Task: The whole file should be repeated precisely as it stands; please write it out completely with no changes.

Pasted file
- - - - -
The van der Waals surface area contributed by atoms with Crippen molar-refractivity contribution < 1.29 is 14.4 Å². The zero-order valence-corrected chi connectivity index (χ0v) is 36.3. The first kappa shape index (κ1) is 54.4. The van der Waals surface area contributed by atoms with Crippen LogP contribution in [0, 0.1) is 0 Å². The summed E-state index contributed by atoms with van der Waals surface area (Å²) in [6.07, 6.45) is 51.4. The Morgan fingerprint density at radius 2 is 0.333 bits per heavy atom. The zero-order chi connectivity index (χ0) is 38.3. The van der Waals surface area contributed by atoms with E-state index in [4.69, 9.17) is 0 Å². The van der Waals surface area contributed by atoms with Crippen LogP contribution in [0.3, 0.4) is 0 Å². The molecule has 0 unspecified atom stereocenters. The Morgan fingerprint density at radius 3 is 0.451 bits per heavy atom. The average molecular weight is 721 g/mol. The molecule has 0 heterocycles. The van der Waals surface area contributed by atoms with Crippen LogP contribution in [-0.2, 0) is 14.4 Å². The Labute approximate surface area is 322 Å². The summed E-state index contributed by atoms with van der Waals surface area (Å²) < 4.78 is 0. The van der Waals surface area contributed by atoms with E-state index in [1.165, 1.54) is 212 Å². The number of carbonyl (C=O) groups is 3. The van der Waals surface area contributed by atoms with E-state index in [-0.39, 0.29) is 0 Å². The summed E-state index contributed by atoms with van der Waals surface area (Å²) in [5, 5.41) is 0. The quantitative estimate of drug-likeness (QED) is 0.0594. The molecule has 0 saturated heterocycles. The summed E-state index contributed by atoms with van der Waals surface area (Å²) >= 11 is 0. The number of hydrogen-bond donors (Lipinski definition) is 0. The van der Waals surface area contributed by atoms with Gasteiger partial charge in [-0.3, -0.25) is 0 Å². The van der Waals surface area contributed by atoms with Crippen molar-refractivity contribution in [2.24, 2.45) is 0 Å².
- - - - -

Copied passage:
The van der Waals surface area contributed by atoms with Crippen molar-refractivity contribution < 1.29 is 14.4 Å². The zero-order valence-corrected chi connectivity index (χ0v) is 36.3. The first kappa shape index (κ1) is 54.4. The van der Waals surface area contributed by atoms with Crippen LogP contribution in [0, 0.1) is 0 Å². The summed E-state index contributed by atoms with van der Waals surface area (Å²) in [6.07, 6.45) is 51.4. The Morgan fingerprint density at radius 2 is 0.333 bits per heavy atom. The zero-order chi connectivity index (χ0) is 38.3. The van der Waals surface area contributed by atoms with E-state index in [4.69, 9.17) is 0 Å². The van der Waals surface area contributed by atoms with Crippen LogP contribution in [0.3, 0.4) is 0 Å². The molecule has 0 unspecified atom stereocenters. The Morgan fingerprint density at radius 3 is 0.451 bits per heavy atom. The average molecular weight is 721 g/mol. The molecule has 0 heterocycles. The van der Waals surface area contributed by atoms with Crippen LogP contribution in [-0.2, 0) is 14.4 Å². The Labute approximate surface area is 322 Å². The summed E-state index contributed by atoms with van der Waals surface area (Å²) < 4.78 is 0. The van der Waals surface area contributed by atoms with E-state index in [1.165, 1.54) is 212 Å². The number of carbonyl (C=O) groups is 3. The van der Waals surface area contributed by atoms with E-state index in [-0.39, 0.29) is 0 Å². The summed E-state index contributed by atoms with van der Waals surface area (Å²) in [5, 5.41) is 0. The quantitative estimate of drug-likeness (QED) is 0.0594. The molecule has 0 saturated heterocycles. The summed E-state index contributed by atoms with van der Waals surface area (Å²) >= 11 is 0. The number of hydrogen-bond donors (Lipinski definition) is 0. The van der Waals surface area contributed by atoms with Gasteiger partial charge in [-0.3, -0.25) is 0 Å². The van der Waals surface area contributed by atoms with Crippen molar-refractivity contribution in [2.24, 2.45) is 0 Å².